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TOPIC: Devonian Period


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Clam fossils divulge secrets of ecologic stability

Clam fossils from the middle Devonian era - some 380 million years ago - now yield a better paleontological picture of the capacity of ecosystems to remain stable in the face of environmental change, according to research published today (May 15) in the online journal PLOS ONE.
Trained to examine species abundance - the head counts of specimens - paleontologists test the stability of Earths past ecosystems. The research shows that factors such as predation and organism body size from epochs-gone-by can now be considered in such detective work.
Back 380 million years ago, New York was under the Devonian sea. Today, the fossils found in the rocks of this region have become well-known for documenting long-term stability in species composition - that is, the same species have been found to persist with little change over a 5 million-year period. But research has found that species abundance in this ancient ecosystem went up and down, generating debate among paleontologists about whether the fauna, as a whole, was also stable in terms of its ecology.

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'Toxic sea' led to Devonian extinction

Analysis of a 380-million-year-old crab-like fossil from Western Australia has painted a gruesome picture of the events leading to one of Earth's major mass extinctions. Climate change and a devastating meteorite have both been fingered as causes for the decimation of marine life during the late Devonian period. But research published in a recent issue of the journal Geology suggests the extinction occurred as a result of a toxic ocean, devoid of oxygen.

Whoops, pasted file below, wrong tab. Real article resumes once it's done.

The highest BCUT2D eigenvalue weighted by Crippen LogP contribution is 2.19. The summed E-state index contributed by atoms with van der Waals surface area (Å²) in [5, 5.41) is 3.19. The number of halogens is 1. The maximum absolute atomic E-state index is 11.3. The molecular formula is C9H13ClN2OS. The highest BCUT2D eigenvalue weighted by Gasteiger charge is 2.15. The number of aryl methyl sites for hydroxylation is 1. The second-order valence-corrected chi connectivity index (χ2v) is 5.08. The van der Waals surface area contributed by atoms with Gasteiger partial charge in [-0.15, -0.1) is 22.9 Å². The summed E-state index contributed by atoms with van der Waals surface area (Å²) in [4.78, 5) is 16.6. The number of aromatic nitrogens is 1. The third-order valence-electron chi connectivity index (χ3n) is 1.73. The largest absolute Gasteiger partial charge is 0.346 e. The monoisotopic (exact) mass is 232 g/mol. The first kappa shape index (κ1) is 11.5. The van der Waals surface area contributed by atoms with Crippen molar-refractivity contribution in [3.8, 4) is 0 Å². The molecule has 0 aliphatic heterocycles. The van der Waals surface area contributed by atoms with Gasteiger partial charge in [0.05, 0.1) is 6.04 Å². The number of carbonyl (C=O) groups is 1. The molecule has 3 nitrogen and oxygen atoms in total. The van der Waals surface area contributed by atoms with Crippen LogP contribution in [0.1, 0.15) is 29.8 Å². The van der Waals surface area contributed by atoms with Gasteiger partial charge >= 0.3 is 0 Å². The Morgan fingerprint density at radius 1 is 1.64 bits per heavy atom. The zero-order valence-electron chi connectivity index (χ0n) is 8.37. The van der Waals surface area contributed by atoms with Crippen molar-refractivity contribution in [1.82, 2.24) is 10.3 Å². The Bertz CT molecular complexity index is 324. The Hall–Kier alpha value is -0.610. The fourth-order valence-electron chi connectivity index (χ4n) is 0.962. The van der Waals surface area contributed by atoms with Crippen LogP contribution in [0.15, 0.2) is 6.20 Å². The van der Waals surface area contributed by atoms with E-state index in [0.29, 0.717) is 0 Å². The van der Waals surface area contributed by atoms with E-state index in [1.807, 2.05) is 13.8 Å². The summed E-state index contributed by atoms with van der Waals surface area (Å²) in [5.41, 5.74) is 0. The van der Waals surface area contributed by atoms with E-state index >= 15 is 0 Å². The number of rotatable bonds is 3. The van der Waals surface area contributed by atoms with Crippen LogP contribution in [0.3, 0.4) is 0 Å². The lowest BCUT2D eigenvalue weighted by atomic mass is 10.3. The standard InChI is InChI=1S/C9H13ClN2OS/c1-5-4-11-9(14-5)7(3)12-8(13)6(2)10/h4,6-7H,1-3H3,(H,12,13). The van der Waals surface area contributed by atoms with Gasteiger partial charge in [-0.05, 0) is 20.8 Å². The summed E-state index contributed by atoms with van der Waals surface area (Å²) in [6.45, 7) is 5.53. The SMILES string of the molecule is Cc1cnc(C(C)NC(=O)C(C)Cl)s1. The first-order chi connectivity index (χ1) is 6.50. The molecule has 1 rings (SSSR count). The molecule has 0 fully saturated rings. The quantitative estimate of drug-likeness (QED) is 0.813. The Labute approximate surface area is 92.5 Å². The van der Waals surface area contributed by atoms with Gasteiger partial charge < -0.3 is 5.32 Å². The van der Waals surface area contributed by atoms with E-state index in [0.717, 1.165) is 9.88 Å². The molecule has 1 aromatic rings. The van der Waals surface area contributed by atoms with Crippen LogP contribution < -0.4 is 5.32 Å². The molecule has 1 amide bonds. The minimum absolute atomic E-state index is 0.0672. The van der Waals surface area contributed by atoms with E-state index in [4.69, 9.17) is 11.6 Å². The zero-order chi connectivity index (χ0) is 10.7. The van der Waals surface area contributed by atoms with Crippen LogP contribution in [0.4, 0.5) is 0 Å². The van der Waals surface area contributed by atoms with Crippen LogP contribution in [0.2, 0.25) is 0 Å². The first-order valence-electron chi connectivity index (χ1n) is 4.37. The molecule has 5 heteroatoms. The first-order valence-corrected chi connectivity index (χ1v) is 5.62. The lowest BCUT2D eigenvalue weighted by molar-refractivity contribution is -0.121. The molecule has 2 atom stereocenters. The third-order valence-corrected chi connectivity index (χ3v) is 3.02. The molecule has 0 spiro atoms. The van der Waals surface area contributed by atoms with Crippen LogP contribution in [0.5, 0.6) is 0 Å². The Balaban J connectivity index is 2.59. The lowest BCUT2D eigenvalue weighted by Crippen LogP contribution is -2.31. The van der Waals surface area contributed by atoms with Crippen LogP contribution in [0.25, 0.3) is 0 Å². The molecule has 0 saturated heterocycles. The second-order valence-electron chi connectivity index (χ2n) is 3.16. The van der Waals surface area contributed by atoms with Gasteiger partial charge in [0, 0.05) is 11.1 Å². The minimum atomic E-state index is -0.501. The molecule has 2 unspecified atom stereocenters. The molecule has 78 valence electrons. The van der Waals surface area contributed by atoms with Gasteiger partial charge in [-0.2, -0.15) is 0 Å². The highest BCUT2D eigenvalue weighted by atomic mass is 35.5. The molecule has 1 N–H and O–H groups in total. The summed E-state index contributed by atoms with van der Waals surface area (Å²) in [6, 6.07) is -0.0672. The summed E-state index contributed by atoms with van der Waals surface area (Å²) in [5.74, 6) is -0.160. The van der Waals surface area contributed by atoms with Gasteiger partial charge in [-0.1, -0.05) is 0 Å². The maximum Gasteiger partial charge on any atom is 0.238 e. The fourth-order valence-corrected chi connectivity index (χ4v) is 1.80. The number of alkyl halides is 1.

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Toxic oceans preserve ancient life

Curtin University research showing that bacteria were responsible for the excellent preservation of a crab-like fossil during the Devonian period suggests that organic geochemistry could be a useful new tool for understanding ancient environments.
The research, recently published in the prestigious journal Geology, showed that hydrogen sulphide dependant organisms (known as Chlorobi) and sulphate-reducing bacteria had preserved the shell and the muscles of the crustacean. Their presence proves there was a toxic ocean environment in the Devonian Period, potentially responsible for the mass extinction 380 million years ago.

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In the middle of the Devonian Period some 385 million years ago, the Wissahickon Schist was the heart of a huge mountain chain that was something like the Pacific Northwest of today. Volcanoes formed here and there. The land was subjected to earthquakes and eruptions from time to time.
To the west was a vast epicontinental sea. It was not a true ocean because it formed over continental rock. The climate was warm, probably warmer than today.
We call the mountains the Taconic Mountains. They were formed as Laurentia, now North America, collided with an arc of volcanic islands.

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